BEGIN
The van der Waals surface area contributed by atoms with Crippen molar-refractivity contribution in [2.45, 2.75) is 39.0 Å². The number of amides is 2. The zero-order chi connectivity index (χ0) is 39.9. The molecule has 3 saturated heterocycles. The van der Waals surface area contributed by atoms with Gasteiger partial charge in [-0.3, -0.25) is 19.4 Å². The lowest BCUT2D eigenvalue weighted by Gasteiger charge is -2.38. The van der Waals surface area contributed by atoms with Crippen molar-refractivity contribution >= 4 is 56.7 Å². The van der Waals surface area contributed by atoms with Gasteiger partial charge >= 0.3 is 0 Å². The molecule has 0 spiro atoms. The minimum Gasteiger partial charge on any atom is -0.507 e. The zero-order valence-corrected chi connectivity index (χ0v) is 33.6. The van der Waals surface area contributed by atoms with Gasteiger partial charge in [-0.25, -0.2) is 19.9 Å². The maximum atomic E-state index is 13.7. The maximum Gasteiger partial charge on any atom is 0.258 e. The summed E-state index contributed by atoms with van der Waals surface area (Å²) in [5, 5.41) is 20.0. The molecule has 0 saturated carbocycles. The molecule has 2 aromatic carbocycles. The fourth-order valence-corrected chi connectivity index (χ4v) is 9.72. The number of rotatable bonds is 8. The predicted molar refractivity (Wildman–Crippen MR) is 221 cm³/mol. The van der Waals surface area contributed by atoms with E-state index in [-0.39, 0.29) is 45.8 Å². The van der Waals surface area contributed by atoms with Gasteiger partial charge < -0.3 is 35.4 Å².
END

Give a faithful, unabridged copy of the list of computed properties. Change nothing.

The van der Waals surface area contributed by atoms with Crippen molar-refractivity contribution in [2.45, 2.75) is 39.0 Å². The number of amides is 2. The zero-order chi connectivity index (χ0) is 39.9. The molecule has 3 saturated heterocycles. The van der Waals surface area contributed by atoms with Gasteiger partial charge in [-0.3, -0.25) is 19.4 Å². The lowest BCUT2D eigenvalue weighted by Gasteiger charge is -2.38. The van der Waals surface area contributed by atoms with Crippen molar-refractivity contribution >= 4 is 56.7 Å². The van der Waals surface area contributed by atoms with Gasteiger partial charge >= 0.3 is 0 Å². The molecule has 0 spiro atoms. The minimum Gasteiger partial charge on any atom is -0.507 e. The zero-order valence-corrected chi connectivity index (χ0v) is 33.6. The van der Waals surface area contributed by atoms with Gasteiger partial charge in [-0.25, -0.2) is 19.9 Å². The maximum atomic E-state index is 13.7. The maximum Gasteiger partial charge on any atom is 0.258 e. The summed E-state index contributed by atoms with van der Waals surface area (Å²) in [5, 5.41) is 20.0. The molecule has 0 saturated carbocycles. The molecule has 2 aromatic carbocycles. The fourth-order valence-corrected chi connectivity index (χ4v) is 9.72. The number of rotatable bonds is 8. The predicted molar refractivity (Wildman–Crippen MR) is 221 cm³/mol. The van der Waals surface area contributed by atoms with E-state index in [-0.39, 0.29) is 45.8 Å². The van der Waals surface area contributed by atoms with Gasteiger partial charge < -0.3 is 35.4 Å².